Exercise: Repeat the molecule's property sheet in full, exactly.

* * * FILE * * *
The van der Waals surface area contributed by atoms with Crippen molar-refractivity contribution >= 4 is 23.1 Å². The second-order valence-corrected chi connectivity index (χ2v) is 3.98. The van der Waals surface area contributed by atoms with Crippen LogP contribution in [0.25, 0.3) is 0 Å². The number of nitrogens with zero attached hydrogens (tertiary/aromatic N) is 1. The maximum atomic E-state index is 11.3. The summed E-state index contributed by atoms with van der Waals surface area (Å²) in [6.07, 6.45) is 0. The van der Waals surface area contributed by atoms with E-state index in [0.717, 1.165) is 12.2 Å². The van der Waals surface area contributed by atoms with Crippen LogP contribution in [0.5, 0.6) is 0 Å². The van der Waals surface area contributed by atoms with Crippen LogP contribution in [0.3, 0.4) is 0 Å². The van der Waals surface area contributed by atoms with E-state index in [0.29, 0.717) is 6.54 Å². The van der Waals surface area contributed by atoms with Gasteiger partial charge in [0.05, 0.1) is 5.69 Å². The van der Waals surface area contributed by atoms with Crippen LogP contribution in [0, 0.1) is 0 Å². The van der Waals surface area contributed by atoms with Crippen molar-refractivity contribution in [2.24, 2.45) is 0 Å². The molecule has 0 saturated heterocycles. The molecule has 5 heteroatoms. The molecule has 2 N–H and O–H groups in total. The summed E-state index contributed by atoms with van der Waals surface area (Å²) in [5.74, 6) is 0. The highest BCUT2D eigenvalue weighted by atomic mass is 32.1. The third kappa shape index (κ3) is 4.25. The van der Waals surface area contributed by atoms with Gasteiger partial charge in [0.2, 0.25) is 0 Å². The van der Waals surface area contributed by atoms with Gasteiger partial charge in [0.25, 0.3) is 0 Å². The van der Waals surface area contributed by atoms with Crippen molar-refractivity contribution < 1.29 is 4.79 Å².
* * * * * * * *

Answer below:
The van der Waals surface area contributed by atoms with Crippen molar-refractivity contribution >= 4 is 23.1 Å². The second-order valence-corrected chi connectivity index (χ2v) is 3.98. The van der Waals surface area contributed by atoms with Crippen LogP contribution in [0.25, 0.3) is 0 Å². The number of nitrogens with zero attached hydrogens (tertiary/aromatic N) is 1. The maximum atomic E-state index is 11.3. The summed E-state index contributed by atoms with van der Waals surface area (Å²) in [6.07, 6.45) is 0. The van der Waals surface area contributed by atoms with E-state index in [0.717, 1.165) is 12.2 Å². The van der Waals surface area contributed by atoms with Crippen LogP contribution in [0.5, 0.6) is 0 Å². The van der Waals surface area contributed by atoms with Crippen LogP contribution in [0.3, 0.4) is 0 Å². The van der Waals surface area contributed by atoms with E-state index in [0.29, 0.717) is 6.54 Å². The van der Waals surface area contributed by atoms with Gasteiger partial charge in [0.05, 0.1) is 5.69 Å². The van der Waals surface area contributed by atoms with Crippen LogP contribution in [0, 0.1) is 0 Å². The van der Waals surface area contributed by atoms with Crippen molar-refractivity contribution in [2.24, 2.45) is 0 Å². The molecule has 0 saturated heterocycles. The molecule has 5 heteroatoms. The molecule has 2 N–H and O–H groups in total. The summed E-state index contributed by atoms with van der Waals surface area (Å²) in [5.74, 6) is 0. The highest BCUT2D eigenvalue weighted by atomic mass is 32.1. The third kappa shape index (κ3) is 4.25. The van der Waals surface area contributed by atoms with Gasteiger partial charge in [0.2, 0.25) is 0 Å². The van der Waals surface area contributed by atoms with Gasteiger partial charge in [0.25, 0.3) is 0 Å². The van der Waals surface area contributed by atoms with Crippen molar-refractivity contribution < 1.29 is 4.79 Å².